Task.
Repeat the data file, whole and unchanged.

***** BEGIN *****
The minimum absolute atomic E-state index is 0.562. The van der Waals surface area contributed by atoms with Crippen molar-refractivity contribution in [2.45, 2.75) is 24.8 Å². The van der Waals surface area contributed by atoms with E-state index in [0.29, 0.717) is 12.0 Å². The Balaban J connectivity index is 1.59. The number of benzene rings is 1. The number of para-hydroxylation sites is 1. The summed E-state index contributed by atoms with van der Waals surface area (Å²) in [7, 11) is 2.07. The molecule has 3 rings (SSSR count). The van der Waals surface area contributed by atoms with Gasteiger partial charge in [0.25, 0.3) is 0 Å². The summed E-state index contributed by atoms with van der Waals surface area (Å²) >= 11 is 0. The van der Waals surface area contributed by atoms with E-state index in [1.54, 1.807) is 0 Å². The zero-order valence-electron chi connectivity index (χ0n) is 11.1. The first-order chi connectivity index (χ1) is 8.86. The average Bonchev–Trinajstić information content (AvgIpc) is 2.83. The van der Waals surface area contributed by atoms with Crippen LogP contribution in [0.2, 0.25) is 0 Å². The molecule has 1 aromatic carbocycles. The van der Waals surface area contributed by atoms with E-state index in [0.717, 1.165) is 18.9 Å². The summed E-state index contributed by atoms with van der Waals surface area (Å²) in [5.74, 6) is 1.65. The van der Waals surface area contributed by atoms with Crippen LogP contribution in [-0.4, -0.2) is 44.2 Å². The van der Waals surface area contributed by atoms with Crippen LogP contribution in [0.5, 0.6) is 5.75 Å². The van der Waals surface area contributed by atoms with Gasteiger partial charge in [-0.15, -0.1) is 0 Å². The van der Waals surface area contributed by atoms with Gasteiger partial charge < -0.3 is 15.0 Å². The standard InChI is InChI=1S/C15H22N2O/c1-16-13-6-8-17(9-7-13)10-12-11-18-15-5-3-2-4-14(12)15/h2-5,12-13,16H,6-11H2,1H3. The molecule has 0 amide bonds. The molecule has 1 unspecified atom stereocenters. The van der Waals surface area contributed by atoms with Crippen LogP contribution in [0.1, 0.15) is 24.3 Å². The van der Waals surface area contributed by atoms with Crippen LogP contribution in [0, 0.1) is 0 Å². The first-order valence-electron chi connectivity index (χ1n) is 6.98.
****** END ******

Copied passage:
The minimum absolute atomic E-state index is 0.562. The van der Waals surface area contributed by atoms with Crippen molar-refractivity contribution in [2.45, 2.75) is 24.8 Å². The van der Waals surface area contributed by atoms with E-state index in [0.29, 0.717) is 12.0 Å². The Balaban J connectivity index is 1.59. The number of benzene rings is 1. The number of para-hydroxylation sites is 1. The summed E-state index contributed by atoms with van der Waals surface area (Å²) in [7, 11) is 2.07. The molecule has 3 rings (SSSR count). The van der Waals surface area contributed by atoms with Gasteiger partial charge in [0.25, 0.3) is 0 Å². The summed E-state index contributed by atoms with van der Waals surface area (Å²) >= 11 is 0. The van der Waals surface area contributed by atoms with E-state index in [1.54, 1.807) is 0 Å². The zero-order valence-electron chi connectivity index (χ0n) is 11.1. The first-order chi connectivity index (χ1) is 8.86. The average Bonchev–Trinajstić information content (AvgIpc) is 2.83. The van der Waals surface area contributed by atoms with Crippen LogP contribution in [0.2, 0.25) is 0 Å². The molecule has 1 aromatic carbocycles. The van der Waals surface area contributed by atoms with E-state index in [0.717, 1.165) is 18.9 Å². The summed E-state index contributed by atoms with van der Waals surface area (Å²) in [5.74, 6) is 1.65. The van der Waals surface area contributed by atoms with Crippen LogP contribution in [-0.4, -0.2) is 44.2 Å². The van der Waals surface area contributed by atoms with Crippen LogP contribution in [0.5, 0.6) is 5.75 Å². The van der Waals surface area contributed by atoms with Gasteiger partial charge in [-0.15, -0.1) is 0 Å². The van der Waals surface area contributed by atoms with Gasteiger partial charge < -0.3 is 15.0 Å². The standard InChI is InChI=1S/C15H22N2O/c1-16-13-6-8-17(9-7-13)10-12-11-18-15-5-3-2-4-14(12)15/h2-5,12-13,16H,6-11H2,1H3. The molecule has 0 amide bonds. The molecule has 1 unspecified atom stereocenters. The van der Waals surface area contributed by atoms with Crippen LogP contribution in [0.1, 0.15) is 24.3 Å². The van der Waals surface area contributed by atoms with Crippen LogP contribution in [0, 0.1) is 0 Å². The first-order valence-electron chi connectivity index (χ1n) is 6.98.